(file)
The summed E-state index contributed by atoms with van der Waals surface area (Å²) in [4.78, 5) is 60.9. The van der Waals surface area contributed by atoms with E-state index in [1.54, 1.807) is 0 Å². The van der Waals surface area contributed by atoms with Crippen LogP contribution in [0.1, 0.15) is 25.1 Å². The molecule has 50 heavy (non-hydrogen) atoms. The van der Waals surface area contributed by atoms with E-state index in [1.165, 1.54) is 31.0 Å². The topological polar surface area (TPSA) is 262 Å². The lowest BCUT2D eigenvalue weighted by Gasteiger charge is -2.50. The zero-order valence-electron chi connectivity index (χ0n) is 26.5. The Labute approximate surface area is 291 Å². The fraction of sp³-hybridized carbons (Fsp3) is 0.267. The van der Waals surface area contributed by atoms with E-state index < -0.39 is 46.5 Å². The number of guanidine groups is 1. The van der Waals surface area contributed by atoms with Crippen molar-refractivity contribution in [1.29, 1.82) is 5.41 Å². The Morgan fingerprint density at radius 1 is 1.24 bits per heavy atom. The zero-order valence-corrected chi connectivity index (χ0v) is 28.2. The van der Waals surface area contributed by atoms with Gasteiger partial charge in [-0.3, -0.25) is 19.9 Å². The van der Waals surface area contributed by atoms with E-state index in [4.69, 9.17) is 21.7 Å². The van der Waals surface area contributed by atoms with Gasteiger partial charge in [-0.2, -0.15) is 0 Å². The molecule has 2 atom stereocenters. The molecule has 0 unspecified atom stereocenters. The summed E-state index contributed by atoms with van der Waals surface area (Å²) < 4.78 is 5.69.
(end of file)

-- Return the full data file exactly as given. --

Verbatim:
The summed E-state index contributed by atoms with van der Waals surface area (Å²) in [4.78, 5) is 60.9. The van der Waals surface area contributed by atoms with E-state index in [1.54, 1.807) is 0 Å². The van der Waals surface area contributed by atoms with Crippen LogP contribution in [0.1, 0.15) is 25.1 Å². The molecule has 50 heavy (non-hydrogen) atoms. The van der Waals surface area contributed by atoms with E-state index in [1.165, 1.54) is 31.0 Å². The topological polar surface area (TPSA) is 262 Å². The lowest BCUT2D eigenvalue weighted by Gasteiger charge is -2.50. The zero-order valence-electron chi connectivity index (χ0n) is 26.5. The Labute approximate surface area is 291 Å². The fraction of sp³-hybridized carbons (Fsp3) is 0.267. The van der Waals surface area contributed by atoms with E-state index < -0.39 is 46.5 Å². The number of guanidine groups is 1. The van der Waals surface area contributed by atoms with Crippen molar-refractivity contribution in [1.29, 1.82) is 5.41 Å². The Morgan fingerprint density at radius 1 is 1.24 bits per heavy atom. The zero-order valence-corrected chi connectivity index (χ0v) is 28.2. The van der Waals surface area contributed by atoms with Gasteiger partial charge in [-0.3, -0.25) is 19.9 Å². The van der Waals surface area contributed by atoms with E-state index in [4.69, 9.17) is 21.7 Å². The van der Waals surface area contributed by atoms with Gasteiger partial charge in [-0.2, -0.15) is 0 Å². The molecule has 2 atom stereocenters. The molecule has 0 unspecified atom stereocenters. The summed E-state index contributed by atoms with van der Waals surface area (Å²) < 4.78 is 5.69.